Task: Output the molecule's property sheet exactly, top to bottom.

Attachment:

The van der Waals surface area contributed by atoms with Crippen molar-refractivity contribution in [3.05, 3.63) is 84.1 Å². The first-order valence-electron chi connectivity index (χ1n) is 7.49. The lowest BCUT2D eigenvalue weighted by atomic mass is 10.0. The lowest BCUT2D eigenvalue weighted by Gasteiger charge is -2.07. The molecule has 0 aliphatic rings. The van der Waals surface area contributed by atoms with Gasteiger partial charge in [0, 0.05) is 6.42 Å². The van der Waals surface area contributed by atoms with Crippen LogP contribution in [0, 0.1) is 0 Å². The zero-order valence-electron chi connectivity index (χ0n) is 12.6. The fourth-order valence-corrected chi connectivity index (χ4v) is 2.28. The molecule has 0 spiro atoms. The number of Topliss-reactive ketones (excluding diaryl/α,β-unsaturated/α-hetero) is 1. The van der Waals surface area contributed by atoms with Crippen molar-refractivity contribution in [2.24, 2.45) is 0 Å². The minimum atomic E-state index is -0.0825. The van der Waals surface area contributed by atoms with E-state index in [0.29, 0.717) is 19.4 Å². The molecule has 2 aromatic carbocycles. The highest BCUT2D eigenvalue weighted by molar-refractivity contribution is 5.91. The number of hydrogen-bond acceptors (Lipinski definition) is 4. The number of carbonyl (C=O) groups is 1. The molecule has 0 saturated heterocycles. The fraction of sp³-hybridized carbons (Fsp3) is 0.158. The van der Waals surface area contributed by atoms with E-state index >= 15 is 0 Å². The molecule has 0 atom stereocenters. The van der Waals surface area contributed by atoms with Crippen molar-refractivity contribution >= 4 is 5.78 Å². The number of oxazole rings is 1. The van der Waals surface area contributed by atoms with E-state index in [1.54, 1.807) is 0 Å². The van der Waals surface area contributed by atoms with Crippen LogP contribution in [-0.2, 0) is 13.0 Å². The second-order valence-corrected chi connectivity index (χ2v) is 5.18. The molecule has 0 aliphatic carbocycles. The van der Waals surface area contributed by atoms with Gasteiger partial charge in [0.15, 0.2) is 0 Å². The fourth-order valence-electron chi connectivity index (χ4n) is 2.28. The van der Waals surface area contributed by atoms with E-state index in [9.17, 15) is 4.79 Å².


The van der Waals surface area contributed by atoms with Crippen molar-refractivity contribution in [3.05, 3.63) is 84.1 Å². The first-order valence-electron chi connectivity index (χ1n) is 7.49. The lowest BCUT2D eigenvalue weighted by atomic mass is 10.0. The lowest BCUT2D eigenvalue weighted by Gasteiger charge is -2.07. The molecule has 0 aliphatic rings. The van der Waals surface area contributed by atoms with Gasteiger partial charge in [0, 0.05) is 6.42 Å². The van der Waals surface area contributed by atoms with Crippen LogP contribution in [0, 0.1) is 0 Å². The zero-order valence-electron chi connectivity index (χ0n) is 12.6. The fourth-order valence-corrected chi connectivity index (χ4v) is 2.28. The molecule has 0 spiro atoms. The number of Topliss-reactive ketones (excluding diaryl/α,β-unsaturated/α-hetero) is 1. The van der Waals surface area contributed by atoms with Crippen molar-refractivity contribution in [2.24, 2.45) is 0 Å². The minimum atomic E-state index is -0.0825. The van der Waals surface area contributed by atoms with E-state index in [0.29, 0.717) is 19.4 Å². The molecule has 2 aromatic carbocycles. The highest BCUT2D eigenvalue weighted by molar-refractivity contribution is 5.91. The number of hydrogen-bond acceptors (Lipinski definition) is 4. The number of carbonyl (C=O) groups is 1. The molecule has 0 saturated heterocycles. The fraction of sp³-hybridized carbons (Fsp3) is 0.158. The van der Waals surface area contributed by atoms with E-state index >= 15 is 0 Å². The molecule has 0 atom stereocenters. The van der Waals surface area contributed by atoms with Crippen molar-refractivity contribution >= 4 is 5.78 Å². The number of oxazole rings is 1. The van der Waals surface area contributed by atoms with E-state index in [1.54, 1.807) is 0 Å². The van der Waals surface area contributed by atoms with Crippen LogP contribution in [-0.2, 0) is 13.0 Å². The second-order valence-corrected chi connectivity index (χ2v) is 5.18. The molecule has 0 aliphatic carbocycles. The van der Waals surface area contributed by atoms with Gasteiger partial charge in [0.15, 0.2) is 0 Å². The fourth-order valence-electron chi connectivity index (χ4n) is 2.28. The van der Waals surface area contributed by atoms with E-state index in [9.17, 15) is 4.79 Å².